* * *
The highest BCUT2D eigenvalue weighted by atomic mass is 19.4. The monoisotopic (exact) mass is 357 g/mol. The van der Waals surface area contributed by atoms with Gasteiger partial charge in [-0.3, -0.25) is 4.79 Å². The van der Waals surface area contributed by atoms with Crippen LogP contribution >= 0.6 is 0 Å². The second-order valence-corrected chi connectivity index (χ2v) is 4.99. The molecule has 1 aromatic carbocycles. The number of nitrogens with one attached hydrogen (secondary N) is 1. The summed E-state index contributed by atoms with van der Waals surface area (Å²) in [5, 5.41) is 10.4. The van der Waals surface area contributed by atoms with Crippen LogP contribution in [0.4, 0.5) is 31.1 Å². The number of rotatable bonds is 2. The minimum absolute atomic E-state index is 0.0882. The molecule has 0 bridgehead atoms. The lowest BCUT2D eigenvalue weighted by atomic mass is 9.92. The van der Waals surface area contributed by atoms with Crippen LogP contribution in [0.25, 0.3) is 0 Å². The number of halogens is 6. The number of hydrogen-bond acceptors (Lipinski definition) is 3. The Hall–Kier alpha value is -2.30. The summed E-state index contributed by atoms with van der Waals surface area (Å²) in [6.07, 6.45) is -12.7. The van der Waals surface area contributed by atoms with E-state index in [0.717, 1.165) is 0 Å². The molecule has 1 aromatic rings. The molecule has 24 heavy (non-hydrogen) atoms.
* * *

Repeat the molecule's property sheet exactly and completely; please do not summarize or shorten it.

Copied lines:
The highest BCUT2D eigenvalue weighted by atomic mass is 19.4. The monoisotopic (exact) mass is 357 g/mol. The van der Waals surface area contributed by atoms with Gasteiger partial charge in [-0.3, -0.25) is 4.79 Å². The van der Waals surface area contributed by atoms with Crippen LogP contribution >= 0.6 is 0 Å². The second-order valence-corrected chi connectivity index (χ2v) is 4.99. The molecule has 1 aromatic carbocycles. The number of nitrogens with one attached hydrogen (secondary N) is 1. The summed E-state index contributed by atoms with van der Waals surface area (Å²) in [5, 5.41) is 10.4. The van der Waals surface area contributed by atoms with Crippen LogP contribution in [0.4, 0.5) is 31.1 Å². The number of rotatable bonds is 2. The minimum absolute atomic E-state index is 0.0882. The molecule has 0 bridgehead atoms. The lowest BCUT2D eigenvalue weighted by atomic mass is 9.92. The van der Waals surface area contributed by atoms with Crippen LogP contribution in [0.25, 0.3) is 0 Å². The number of halogens is 6. The number of hydrogen-bond acceptors (Lipinski definition) is 3. The Hall–Kier alpha value is -2.30. The summed E-state index contributed by atoms with van der Waals surface area (Å²) in [6.07, 6.45) is -12.7. The van der Waals surface area contributed by atoms with E-state index in [0.717, 1.165) is 0 Å². The molecule has 1 aromatic rings. The molecule has 24 heavy (non-hydrogen) atoms.